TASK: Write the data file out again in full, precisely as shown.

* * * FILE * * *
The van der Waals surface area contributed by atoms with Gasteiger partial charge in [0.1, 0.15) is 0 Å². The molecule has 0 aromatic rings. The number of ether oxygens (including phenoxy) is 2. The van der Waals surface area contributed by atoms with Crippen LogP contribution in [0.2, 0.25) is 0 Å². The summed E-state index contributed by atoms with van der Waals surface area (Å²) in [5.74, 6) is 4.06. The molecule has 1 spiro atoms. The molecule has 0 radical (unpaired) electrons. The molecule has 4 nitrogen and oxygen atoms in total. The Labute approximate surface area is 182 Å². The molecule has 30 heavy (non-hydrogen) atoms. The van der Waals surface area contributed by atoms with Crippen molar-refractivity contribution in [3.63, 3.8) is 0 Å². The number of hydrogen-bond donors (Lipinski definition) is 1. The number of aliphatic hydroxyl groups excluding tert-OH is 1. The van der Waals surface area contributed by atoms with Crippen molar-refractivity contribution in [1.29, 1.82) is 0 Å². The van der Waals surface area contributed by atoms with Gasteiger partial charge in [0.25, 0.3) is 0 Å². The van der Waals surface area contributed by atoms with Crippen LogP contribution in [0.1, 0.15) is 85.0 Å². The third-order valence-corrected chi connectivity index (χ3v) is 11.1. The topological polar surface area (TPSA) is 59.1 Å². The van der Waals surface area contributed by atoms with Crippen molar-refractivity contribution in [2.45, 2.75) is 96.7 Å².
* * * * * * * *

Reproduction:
The van der Waals surface area contributed by atoms with Gasteiger partial charge in [0.1, 0.15) is 0 Å². The molecule has 0 aromatic rings. The number of ether oxygens (including phenoxy) is 2. The van der Waals surface area contributed by atoms with Crippen LogP contribution in [0.2, 0.25) is 0 Å². The summed E-state index contributed by atoms with van der Waals surface area (Å²) in [5.74, 6) is 4.06. The molecule has 1 spiro atoms. The molecule has 0 radical (unpaired) electrons. The molecule has 4 nitrogen and oxygen atoms in total. The Labute approximate surface area is 182 Å². The molecule has 30 heavy (non-hydrogen) atoms. The van der Waals surface area contributed by atoms with Crippen molar-refractivity contribution in [3.63, 3.8) is 0 Å². The number of hydrogen-bond donors (Lipinski definition) is 1. The number of aliphatic hydroxyl groups excluding tert-OH is 1. The van der Waals surface area contributed by atoms with Crippen molar-refractivity contribution in [1.29, 1.82) is 0 Å². The van der Waals surface area contributed by atoms with Gasteiger partial charge in [0.25, 0.3) is 0 Å². The van der Waals surface area contributed by atoms with Crippen LogP contribution in [0.1, 0.15) is 85.0 Å². The third-order valence-corrected chi connectivity index (χ3v) is 11.1. The topological polar surface area (TPSA) is 59.1 Å². The van der Waals surface area contributed by atoms with Crippen molar-refractivity contribution in [2.45, 2.75) is 96.7 Å².